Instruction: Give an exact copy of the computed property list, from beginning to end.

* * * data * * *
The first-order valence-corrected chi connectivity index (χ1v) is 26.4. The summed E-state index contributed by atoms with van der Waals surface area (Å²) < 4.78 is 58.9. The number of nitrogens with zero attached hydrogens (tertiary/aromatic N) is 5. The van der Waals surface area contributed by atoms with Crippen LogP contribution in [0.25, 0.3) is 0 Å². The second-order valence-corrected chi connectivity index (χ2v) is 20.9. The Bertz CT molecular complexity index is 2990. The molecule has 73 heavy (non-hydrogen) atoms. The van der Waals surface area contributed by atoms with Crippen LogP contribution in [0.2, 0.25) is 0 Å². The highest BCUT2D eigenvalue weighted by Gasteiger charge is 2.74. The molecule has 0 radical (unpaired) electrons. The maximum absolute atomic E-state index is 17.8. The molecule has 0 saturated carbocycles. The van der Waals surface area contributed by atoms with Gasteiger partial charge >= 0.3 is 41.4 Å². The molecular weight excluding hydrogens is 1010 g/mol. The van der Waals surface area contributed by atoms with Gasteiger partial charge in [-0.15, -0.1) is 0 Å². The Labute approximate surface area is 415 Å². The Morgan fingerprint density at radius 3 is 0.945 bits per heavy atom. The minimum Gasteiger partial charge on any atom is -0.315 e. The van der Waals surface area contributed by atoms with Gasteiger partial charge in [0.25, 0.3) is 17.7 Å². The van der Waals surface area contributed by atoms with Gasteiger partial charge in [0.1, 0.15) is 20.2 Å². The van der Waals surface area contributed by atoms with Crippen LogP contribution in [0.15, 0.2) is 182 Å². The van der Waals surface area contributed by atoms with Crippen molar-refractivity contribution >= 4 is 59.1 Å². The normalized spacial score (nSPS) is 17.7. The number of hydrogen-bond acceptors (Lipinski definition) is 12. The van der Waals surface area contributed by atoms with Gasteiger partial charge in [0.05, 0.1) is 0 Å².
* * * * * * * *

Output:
The first-order valence-corrected chi connectivity index (χ1v) is 26.4. The summed E-state index contributed by atoms with van der Waals surface area (Å²) < 4.78 is 58.9. The number of nitrogens with zero attached hydrogens (tertiary/aromatic N) is 5. The van der Waals surface area contributed by atoms with Crippen LogP contribution in [0.25, 0.3) is 0 Å². The second-order valence-corrected chi connectivity index (χ2v) is 20.9. The Bertz CT molecular complexity index is 2990. The molecule has 73 heavy (non-hydrogen) atoms. The van der Waals surface area contributed by atoms with Crippen LogP contribution in [0.2, 0.25) is 0 Å². The highest BCUT2D eigenvalue weighted by Gasteiger charge is 2.74. The molecule has 0 radical (unpaired) electrons. The maximum absolute atomic E-state index is 17.8. The molecule has 0 saturated carbocycles. The van der Waals surface area contributed by atoms with Gasteiger partial charge >= 0.3 is 41.4 Å². The molecular weight excluding hydrogens is 1010 g/mol. The van der Waals surface area contributed by atoms with Gasteiger partial charge in [-0.15, -0.1) is 0 Å². The Labute approximate surface area is 415 Å². The Morgan fingerprint density at radius 3 is 0.945 bits per heavy atom. The minimum Gasteiger partial charge on any atom is -0.315 e. The van der Waals surface area contributed by atoms with Gasteiger partial charge in [0.25, 0.3) is 17.7 Å². The van der Waals surface area contributed by atoms with Gasteiger partial charge in [0.1, 0.15) is 20.2 Å². The van der Waals surface area contributed by atoms with Crippen LogP contribution in [0.15, 0.2) is 182 Å². The van der Waals surface area contributed by atoms with Crippen molar-refractivity contribution >= 4 is 59.1 Å². The normalized spacial score (nSPS) is 17.7. The number of hydrogen-bond acceptors (Lipinski definition) is 12. The van der Waals surface area contributed by atoms with Gasteiger partial charge in [0.05, 0.1) is 0 Å².